JSON Web Tokens (JWT)


JSON Web Token (JWT) is an open standard (RFC 7519) that defines a compact and self-contained way for securely transmitting information between parties as a JSON object. This information can be verified and trusted because it is digitally signed. JWTs can be signed using a secret (with the HMAC algorithm) or a public/private key pair using RSA or ECDSA.

Attacking JWTs


One of the most common and thorough tools to attack JWT is jwt_tool.

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As the JWT header can be tampered with client-side, a malicious user could change the "alg" header to "none", then remove the signature and check whether the server still accepts the token.

If it does, they could exploit this vulnerability by supplying an arbitrary claim in the JWT payload to escalate their privileges or impersonate other users. For example, if the token contains a "username": "joe" claim, they could change this to "username": "admin".

Brute-force Secret Keys

Some signing algorithms, such as HS256 (HMAC + SHA-256), use an arbitrary, standalone string as the secret key. Just like a password, it's crucial that this secret can't be easily guessed or brute-forced by an attacker. Otherwise, they may be able to create JWTs with any header and payload values they like, then use the key to re-sign the token with a valid signature.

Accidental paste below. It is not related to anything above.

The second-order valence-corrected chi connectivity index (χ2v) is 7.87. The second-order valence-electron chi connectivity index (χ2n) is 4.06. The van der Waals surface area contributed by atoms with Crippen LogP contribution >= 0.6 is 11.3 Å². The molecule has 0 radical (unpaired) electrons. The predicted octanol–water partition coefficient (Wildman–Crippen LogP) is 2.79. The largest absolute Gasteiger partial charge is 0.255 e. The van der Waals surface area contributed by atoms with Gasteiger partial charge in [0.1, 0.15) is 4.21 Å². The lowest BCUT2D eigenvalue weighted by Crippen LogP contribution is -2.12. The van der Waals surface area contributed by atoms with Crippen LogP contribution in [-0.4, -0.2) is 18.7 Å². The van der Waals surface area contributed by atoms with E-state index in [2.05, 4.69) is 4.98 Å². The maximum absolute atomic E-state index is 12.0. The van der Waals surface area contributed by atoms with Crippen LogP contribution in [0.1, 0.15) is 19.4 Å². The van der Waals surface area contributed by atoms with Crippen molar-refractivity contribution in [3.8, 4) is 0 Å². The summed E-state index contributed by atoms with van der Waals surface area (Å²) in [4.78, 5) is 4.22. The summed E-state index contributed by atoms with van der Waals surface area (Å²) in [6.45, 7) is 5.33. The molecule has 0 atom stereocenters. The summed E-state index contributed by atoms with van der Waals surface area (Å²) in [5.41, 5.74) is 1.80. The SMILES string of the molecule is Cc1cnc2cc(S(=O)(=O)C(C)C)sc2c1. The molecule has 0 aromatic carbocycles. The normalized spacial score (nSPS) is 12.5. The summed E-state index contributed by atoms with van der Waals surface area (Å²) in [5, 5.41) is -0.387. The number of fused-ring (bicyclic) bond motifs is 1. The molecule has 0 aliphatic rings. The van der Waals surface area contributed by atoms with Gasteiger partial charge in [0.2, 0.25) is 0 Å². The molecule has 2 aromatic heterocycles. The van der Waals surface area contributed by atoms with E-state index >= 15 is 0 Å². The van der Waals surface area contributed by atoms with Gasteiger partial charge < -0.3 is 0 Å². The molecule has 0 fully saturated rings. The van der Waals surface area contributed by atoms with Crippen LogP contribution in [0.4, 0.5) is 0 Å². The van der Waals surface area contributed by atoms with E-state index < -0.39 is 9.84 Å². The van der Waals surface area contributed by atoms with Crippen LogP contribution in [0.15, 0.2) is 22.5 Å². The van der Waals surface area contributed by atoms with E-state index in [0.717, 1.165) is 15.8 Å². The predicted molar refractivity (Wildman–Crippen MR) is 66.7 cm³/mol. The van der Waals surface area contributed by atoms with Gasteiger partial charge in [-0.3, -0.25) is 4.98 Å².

JWT Header Parameter Injections


The JSON Web Signature (JWS) specification describes an optional jwk header parameter, which servers can use to embed their public key directly within the token itself in JWK format.

If the server does not whitelist specific public keys, we can supply an arbitrary key.


Servers may use several cryptographic keys for signing different kinds of data, not just JWTs. For this reason, the header of a JWT may contain a kid (Key ID) parameter, which helps the server identify which key to use when verifying the signature.

If this parameter is also vulnerable to directory traversal, an attacker could potentially force the server to use an arbitrary file from its filesystem as the verification key.

If the server stores its verification keys in a database, the kid header parameter is also a potential vector for SQL injection attacks.


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